"It is the windy city," notes pitcher Bob Johnson.
A few tables over, former fireballer Bob Veale is needled for his resemblance to Osama Bin Laden. When the cowboy-hatted Robertson is introduced by the master of ceremonies, someone yells, "Take your hat off—you're bald just like the rest of us!" He does, and he is.
What they're doing is picking up where they left off in '71. "You went in that clubhouse, you expected to get your balls busted," says Hebner, who has coached in the Orioles' organization. "I've been in big league spring training camps the last few years and some of these clubhouses remind me of the funeral home." With the Pirates, he says, "there was never a dull moment."
In a room full of characters, none was more outrageous, or outspoken, than Dock Ellis, a supremely talented pitcher who marched to the beat of his own psychedelic drummer. It was Ellis who no-hit the Padres in 1970 while, as he later said, he was on acid; Ellis who sometimes arrived at the ballpark with curlers in his hair. As the NL's starting pitcher in the '71 All-Star Game, Ellis used that stage to complain to reporters about the lack of endorsements for black players.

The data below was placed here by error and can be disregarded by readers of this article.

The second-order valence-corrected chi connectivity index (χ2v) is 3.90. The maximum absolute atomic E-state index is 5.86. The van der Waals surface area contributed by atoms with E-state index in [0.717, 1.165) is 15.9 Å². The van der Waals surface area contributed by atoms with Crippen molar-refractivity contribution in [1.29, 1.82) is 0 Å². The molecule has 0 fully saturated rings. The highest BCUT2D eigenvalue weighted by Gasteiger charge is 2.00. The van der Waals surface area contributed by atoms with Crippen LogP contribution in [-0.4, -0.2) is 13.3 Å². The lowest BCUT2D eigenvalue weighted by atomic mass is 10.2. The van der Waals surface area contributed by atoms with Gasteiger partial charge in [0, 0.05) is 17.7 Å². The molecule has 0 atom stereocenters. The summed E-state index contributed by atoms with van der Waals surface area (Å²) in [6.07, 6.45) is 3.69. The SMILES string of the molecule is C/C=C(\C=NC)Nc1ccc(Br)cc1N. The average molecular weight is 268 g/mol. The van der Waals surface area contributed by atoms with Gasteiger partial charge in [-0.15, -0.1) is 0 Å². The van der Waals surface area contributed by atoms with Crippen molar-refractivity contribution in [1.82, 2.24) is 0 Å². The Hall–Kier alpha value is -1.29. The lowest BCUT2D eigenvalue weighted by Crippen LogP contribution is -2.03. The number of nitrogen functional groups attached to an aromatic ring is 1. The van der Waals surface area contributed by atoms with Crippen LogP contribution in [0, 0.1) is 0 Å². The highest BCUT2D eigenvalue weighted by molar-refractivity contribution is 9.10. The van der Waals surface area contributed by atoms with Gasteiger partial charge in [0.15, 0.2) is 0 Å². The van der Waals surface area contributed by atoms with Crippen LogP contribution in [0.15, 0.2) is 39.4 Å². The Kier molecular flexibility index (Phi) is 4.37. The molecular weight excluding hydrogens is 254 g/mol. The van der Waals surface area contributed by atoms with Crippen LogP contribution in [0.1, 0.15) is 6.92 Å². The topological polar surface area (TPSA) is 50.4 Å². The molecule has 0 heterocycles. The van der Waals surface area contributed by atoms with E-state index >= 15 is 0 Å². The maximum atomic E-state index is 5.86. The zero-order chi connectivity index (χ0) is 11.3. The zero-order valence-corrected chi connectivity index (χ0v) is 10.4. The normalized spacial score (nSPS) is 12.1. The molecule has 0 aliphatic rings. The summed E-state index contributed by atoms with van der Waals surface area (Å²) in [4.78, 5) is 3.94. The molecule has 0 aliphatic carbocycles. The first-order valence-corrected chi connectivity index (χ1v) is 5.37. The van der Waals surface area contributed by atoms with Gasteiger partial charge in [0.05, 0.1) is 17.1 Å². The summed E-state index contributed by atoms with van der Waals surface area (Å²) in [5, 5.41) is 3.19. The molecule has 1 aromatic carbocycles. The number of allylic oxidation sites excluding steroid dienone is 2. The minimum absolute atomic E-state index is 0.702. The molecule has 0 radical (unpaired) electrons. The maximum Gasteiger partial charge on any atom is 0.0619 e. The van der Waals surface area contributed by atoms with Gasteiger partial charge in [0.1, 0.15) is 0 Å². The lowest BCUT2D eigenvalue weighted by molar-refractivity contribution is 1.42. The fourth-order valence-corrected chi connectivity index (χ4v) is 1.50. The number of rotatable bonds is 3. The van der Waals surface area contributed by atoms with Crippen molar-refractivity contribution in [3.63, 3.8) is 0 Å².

"Dock liked to stir things up," recalls Hebner of his old teammate, who died of a liver ailment in 2008. "He was a good guy, though. He just wanted to be different."
The Pirates were different—looked different—from most other teams, thanks to the courage and vision of general manager Joe L. Brown. Even as an 11-year-old it was obvious to me that the team's roster was markedly more diverse than, say, the membership at the Fox Chapel Golf Club, where I later caddied. But I had no idea Brown was a pioneer, one of the first executives in major league history to draft, sign and develop players based on ability alone.
Two decades after Jackie Robinson had integrated the big leagues in 1947, baseball had yet to embrace equal opportunity employment. "Back then," says Luis Mayoral, a baseball historian, "the mentality was: Latinos are equipped to play defense—predominantly the infield. Latinos cannot be catchers or pitchers because they're not smart enough. Teams didn't come out in the open with it, but they had their quotas."
Before these Bucs, Bruce Markusen points out in his book The Team That Changed Baseball: Roberto Clemente and the 1971 Pittsburgh Pirates, no major league club "had ever fielded a team assembled purely on available talent with no consideration of skin color."
The Pirates, Markusen wrote, "worked on the presumption that players would be chosen regardless of ethnic group and would get along on the field and in the clubhouse."